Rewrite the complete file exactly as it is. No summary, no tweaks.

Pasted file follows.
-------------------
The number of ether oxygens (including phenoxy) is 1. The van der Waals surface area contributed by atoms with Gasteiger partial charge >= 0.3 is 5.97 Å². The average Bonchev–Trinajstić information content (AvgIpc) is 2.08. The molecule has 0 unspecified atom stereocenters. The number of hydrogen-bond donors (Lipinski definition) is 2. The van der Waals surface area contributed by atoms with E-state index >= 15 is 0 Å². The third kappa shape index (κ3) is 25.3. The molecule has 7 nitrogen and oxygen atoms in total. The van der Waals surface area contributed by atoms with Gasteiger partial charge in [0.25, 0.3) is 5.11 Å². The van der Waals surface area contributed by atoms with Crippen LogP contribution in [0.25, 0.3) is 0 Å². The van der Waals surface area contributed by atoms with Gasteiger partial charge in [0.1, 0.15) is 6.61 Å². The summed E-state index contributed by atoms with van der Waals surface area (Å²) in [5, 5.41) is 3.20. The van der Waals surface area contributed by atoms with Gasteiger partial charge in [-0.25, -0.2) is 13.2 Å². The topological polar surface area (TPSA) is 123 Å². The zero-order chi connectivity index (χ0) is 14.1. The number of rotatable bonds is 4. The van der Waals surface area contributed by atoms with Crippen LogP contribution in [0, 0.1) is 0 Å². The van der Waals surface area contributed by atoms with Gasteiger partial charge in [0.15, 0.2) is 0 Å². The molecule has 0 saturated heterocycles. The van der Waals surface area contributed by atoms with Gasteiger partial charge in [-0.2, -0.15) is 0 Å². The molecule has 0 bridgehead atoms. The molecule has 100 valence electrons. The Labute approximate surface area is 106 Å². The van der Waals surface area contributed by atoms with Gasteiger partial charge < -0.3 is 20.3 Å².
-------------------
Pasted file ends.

The number of ether oxygens (including phenoxy) is 1. The van der Waals surface area contributed by atoms with Gasteiger partial charge >= 0.3 is 5.97 Å². The average Bonchev–Trinajstić information content (AvgIpc) is 2.08. The molecule has 0 unspecified atom stereocenters. The number of hydrogen-bond donors (Lipinski definition) is 2. The van der Waals surface area contributed by atoms with E-state index >= 15 is 0 Å². The third kappa shape index (κ3) is 25.3. The molecule has 7 nitrogen and oxygen atoms in total. The van der Waals surface area contributed by atoms with Gasteiger partial charge in [0.25, 0.3) is 5.11 Å². The van der Waals surface area contributed by atoms with Crippen LogP contribution in [0.25, 0.3) is 0 Å². The van der Waals surface area contributed by atoms with Gasteiger partial charge in [0.1, 0.15) is 6.61 Å². The summed E-state index contributed by atoms with van der Waals surface area (Å²) in [5, 5.41) is 3.20. The van der Waals surface area contributed by atoms with Gasteiger partial charge in [-0.25, -0.2) is 13.2 Å². The topological polar surface area (TPSA) is 123 Å². The zero-order chi connectivity index (χ0) is 14.1. The number of rotatable bonds is 4. The van der Waals surface area contributed by atoms with Crippen LogP contribution in [0, 0.1) is 0 Å². The van der Waals surface area contributed by atoms with Gasteiger partial charge in [0.15, 0.2) is 0 Å². The molecule has 0 saturated heterocycles. The van der Waals surface area contributed by atoms with Gasteiger partial charge in [-0.2, -0.15) is 0 Å². The molecule has 0 bridgehead atoms. The molecule has 100 valence electrons. The Labute approximate surface area is 106 Å². The van der Waals surface area contributed by atoms with Gasteiger partial charge < -0.3 is 20.3 Å².